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Tetrachromacy is the condition of possessing four independent channels for conveying color information, or possessing four different cones, one other than RGB. Organisms with tetrachromacy are called tetrachromats. For these organisms, the perceptual effect of any arbitrarily chosen light from its visible spectrum can be matched by a mixture of no less than four different pure spectral lights.
The normal explanation of tetrachromacy is that the organism's retina contains four types of higher-intensity light receptors (called cone cells in vertebrates as opposed to rod cells which are lower intensity light receptors) with different absorption spectra. This means the animal can see colors we cannot even imagine. In practice the number of such receptor types may be greater than four, since different types may be active at different light intensities.
Tetrachromacy has not yet been discovered in any mammals, though it is likely that it occurs in some birds, fish, amphibians, reptiles, arachnids and insects. Humans and closely related primates normally have three types of cone cells and are therefore trichromats (animals with three different cones). However, at low light intensities the rod cells may contribute to color vision, giving a small region of tetrachromacy in the color space.[How to reference and link to summary or text]
It has been suggested that women who are carriers for variant cone pigments may be born as full tetrachromats, having four different simultaneously functioning kinds of cones to pick up different colors. One study suggested that 2-3% of the world's women may have the kind of fourth cone that lies between the standard red and green cones, giving, theoretically, a significant increase in colour differentiation.  Although further studies will need to be conducted to verify tetrachromacy in humans, at least one tetrachromat has been identified - "Mrs. M," an English social worker, was discovered in a study conducted in 1993.  Variation in cone pigment genes is widespread in most human populations, but the most prevalent and pronounced tetrachromacy would derive from female carriers of major red-green pigment anomalies, usually classed as forms of "color blindness" (protanomaly or deuteranomaly). The biological basis for this phenomenon is X-inactivation.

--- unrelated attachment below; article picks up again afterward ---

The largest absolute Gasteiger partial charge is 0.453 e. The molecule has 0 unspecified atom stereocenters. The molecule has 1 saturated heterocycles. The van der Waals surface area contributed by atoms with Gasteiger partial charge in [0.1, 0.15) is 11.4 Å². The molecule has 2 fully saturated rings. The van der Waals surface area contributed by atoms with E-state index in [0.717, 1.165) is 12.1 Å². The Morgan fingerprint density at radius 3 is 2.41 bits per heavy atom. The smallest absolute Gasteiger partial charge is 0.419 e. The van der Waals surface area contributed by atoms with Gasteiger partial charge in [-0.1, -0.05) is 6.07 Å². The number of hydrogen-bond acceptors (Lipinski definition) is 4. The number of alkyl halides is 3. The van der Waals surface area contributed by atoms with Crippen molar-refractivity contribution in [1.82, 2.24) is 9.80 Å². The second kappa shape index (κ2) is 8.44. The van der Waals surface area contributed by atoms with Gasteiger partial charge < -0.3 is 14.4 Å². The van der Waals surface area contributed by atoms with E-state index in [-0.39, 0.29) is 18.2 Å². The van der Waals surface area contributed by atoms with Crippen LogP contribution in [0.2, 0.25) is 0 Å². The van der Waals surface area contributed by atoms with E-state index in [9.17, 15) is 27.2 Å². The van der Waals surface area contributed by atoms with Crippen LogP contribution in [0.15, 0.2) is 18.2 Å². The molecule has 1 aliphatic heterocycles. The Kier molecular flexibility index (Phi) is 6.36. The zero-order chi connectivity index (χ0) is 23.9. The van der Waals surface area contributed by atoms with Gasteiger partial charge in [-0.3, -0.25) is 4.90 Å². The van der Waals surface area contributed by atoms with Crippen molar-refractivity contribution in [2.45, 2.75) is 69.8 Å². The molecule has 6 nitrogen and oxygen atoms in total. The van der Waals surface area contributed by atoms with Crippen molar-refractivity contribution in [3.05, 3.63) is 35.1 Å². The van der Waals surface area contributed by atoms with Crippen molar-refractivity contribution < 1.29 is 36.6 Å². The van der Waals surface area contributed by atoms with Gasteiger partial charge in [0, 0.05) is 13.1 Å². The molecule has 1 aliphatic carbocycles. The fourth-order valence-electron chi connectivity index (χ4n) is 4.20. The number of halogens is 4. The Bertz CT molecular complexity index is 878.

References[edit | edit source]
- Jameson KA, Highnote SM, Wasserman LM. "Richer color experience in observers with multiple photopigment opsin genes." Psychon Bull Rev. 2001 Jun;8(2):244-61. PMID 11495112.
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- Thompson, Evan (2000). "Comparative color vision: Quality space and visual ecology." In Steven Davis (Ed.), Color Perception: Philosophical, Psychological, Artistic and Computational Perspectives, pp. 163-186. Oxford: Oxford University Press. http://web.archive.org/web/20040525004352/http://www.yorku.ca/evant/ETVancouvercolour.pdf
- Holba, Á.; Lukács, B. "On tetrachromacy." http://www.rmki.kfki.hu/~lukacs/TETRACH.htm
- Tetrachromacy in female humans (student essay)
- Looking for Madam Tetrachromat By Glenn Zorpette. Red Herring magazine, 1 November 2000
- Ultraviolet vision
- The Human is a blocked tetrachromat A review of the spectral sensitivity of the human visual system. (Claims that the human lens is mostly responsible for blocking the violet frequencies)
|Color vision [Edit]|
|Color vision | Color blindness|
|Monochromat | Dichromat | Trichromat | Tetrachromat | Pentachromat|
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